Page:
LWSD Responds to critical letter regarding bond

The following is a letter in response to a previously published letter by Paul Hall. -- Ed.

Dear Mr. Hall,

We appreciate the opportunity to respond to your concerns.
First, we would like to address the issues with respect to growth in the Lake Washington School District. Over the past several years the district has employed numerous strategies to accommodate its growing enrollment:

·         Over the past two years, the district has conducted two temporary boundary adjustments at the elementary level to accommodate growing enrollment. These adjustments have resulted in students being moved from their neighborhood school to another school, and have resulted in the addition of several portable classrooms at elementary sites.

·         In 2012, the district reconfigured to four year high schools. While this decision was made for its educational value, it also provided some temporary alleviation of overcrowding at the elementary level, as elementary schools now serve grades K-5 instead of K-6.

·         In 2011, the district ran and passed a levy that funded the creation of additional space at the high school level to accommodate grades 9-12. Additions at Eastlake High School and Redmond High School were built, and a new 9-12 Science, Technology, Engineering, and Mathematics (STEM) high school, serving 600 students in grades 9-12, was constructed.

District enrollment continues to increase. In fact, the Lake Washington School District had the highest growth rate between October 2011 and October 2013 of any school district in King County. Lake Washington is now the sixth largest district in the state and the fastest growing district in all of King County.

It is important to note the differences between the February 2014 bond measure and the April 2014 bond measure. The April bond measure focuses on the projects the district needs to address its critical and urgent need to build new schools and classrooms needed to accommodate growing enrollment and avoid overcrowding. The following projects are part of the upcoming April 22 measure:

·         3 new elementary schools (two in Redmond and one in Kirkland);

·         1 new middle school in Redmond;

·         The re-build and expansion of Juanita High School in Kirkland;

·         A STEM-focused high school on the Juanita High School campus in Kirkland that will serve 600 students; and,

·         An addition at Lake Washington High School in Kirkland.

The remaining projects, those that were originally part of the February 2014 measure, but are not part of the April measure, are those needed to continue progress to modernize aging facilities and to accommodate longer term growth. These projects include: an addition at Eastlake High School; a new internationally-focused school for grades 6-12 in Sammamish; and, modernization of the following schools: Evergreen and Kamiakin Middle Schools, and Kirk, Mead and Rockwell Elementary Schools.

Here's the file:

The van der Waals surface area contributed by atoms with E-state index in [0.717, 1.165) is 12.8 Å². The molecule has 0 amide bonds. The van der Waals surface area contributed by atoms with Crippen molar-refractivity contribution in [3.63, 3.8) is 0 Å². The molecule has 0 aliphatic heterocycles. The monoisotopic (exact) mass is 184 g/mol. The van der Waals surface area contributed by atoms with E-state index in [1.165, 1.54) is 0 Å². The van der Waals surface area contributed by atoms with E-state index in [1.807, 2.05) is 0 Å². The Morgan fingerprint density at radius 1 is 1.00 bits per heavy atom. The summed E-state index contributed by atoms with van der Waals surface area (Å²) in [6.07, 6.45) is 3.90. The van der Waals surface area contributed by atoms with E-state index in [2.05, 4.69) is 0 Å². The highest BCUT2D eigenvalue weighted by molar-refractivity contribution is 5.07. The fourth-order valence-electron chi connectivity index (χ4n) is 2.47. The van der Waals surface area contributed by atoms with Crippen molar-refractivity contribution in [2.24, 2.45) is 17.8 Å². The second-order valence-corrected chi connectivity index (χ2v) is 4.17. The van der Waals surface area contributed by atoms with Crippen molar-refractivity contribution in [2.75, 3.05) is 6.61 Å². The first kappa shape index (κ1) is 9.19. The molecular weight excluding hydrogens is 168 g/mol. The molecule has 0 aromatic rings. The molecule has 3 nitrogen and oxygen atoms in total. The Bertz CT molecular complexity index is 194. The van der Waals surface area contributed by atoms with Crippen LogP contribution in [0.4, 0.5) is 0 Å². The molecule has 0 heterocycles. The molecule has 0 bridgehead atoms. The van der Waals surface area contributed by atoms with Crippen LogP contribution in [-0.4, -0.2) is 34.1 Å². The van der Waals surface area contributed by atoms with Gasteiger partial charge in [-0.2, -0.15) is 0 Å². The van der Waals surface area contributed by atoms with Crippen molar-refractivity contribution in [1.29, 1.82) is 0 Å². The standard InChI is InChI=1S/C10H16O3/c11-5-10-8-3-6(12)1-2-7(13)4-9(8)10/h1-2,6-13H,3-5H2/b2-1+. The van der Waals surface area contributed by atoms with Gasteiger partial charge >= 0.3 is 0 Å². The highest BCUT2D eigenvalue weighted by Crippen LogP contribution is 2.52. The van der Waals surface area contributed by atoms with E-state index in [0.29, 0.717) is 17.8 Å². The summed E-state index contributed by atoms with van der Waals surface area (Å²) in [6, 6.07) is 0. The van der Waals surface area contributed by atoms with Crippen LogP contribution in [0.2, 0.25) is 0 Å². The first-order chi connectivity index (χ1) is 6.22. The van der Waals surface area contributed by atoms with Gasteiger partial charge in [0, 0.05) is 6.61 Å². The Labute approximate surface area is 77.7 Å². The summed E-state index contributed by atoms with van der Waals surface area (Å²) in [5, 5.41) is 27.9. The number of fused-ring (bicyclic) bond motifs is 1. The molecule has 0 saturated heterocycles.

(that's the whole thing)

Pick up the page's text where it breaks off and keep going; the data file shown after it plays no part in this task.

Again, the projects needed for immediate and short-term growth are included in the April 22 measure. The re-build and expansion of Juanita High School and the new STEM –focused high school on the Juanita campus together will accommodate an additional 900 students in permanent capacity and will reduce or eliminate reliance on portable classrooms at Juanita.

In terms of the decision to remodel versus rebuild, for each project, the district conducts a preliminary evaluation of each site to determine whether it is more prudent to remodel or rebuild. The preliminary evaluation includes assessments of the following:

o   The physical condition of the facility:  its major systems, subsystems, and components such as architectural, structural, mechanical, and electrical elements.

o   The educational adequacy of the facility:  the capability of the school building to support the educational program. The assessment includes health and safety issues, spatial relationships, circulation patterns, environmental issues, technology capability, and issues of accessibility.

In addition, the district follows the guidance outlined in School Facilities Manual, published by the Washington State Office of Superintendent of Public Instruction (OSPI) - revised April 2011. The School Facilities Manual outlines the factors to be considered in the facility review process, when making the determination to either remodel or rebuild:

Facility Factors to be Considered:

1.       Is the facility capacity adequate to support the expected school population?

2.       Are previous facility policies, standards, and expectations still acceptable?

3.       Does the facility support current busing, parking, or barrier-free design requirements?

4.       Does the facility address the issues of security, student safety, and supervision?

5.       Is the facility location convenient for the users?

6.       Is the facility attractive and comfortable?

7.       Are classroom types and sizes adequate?

8.       Are support spaces adequate in size and number?

9.       Do classrooms contain the required or desired utilities and equipment?

10.   Is the classroom environment (lighting levels, acoustics, heating, ventilating, and air conditioning) suitable?

Educational and design professionals review the above facility factors and identify potential deficiencies to determine the necessary changes and building upgrades to align the building’s capability with the current or future educational program. A cost/benefit analysis is conducted to determine whether to remodel or rebuild/replace the school facility.

The district remains committed to providing students safe, innovative, and quality learning environments and to being highly accountable, fiscally responsible, and excellent stewards of public funds.

Jackie Pendergrass
LWSD Board of Directors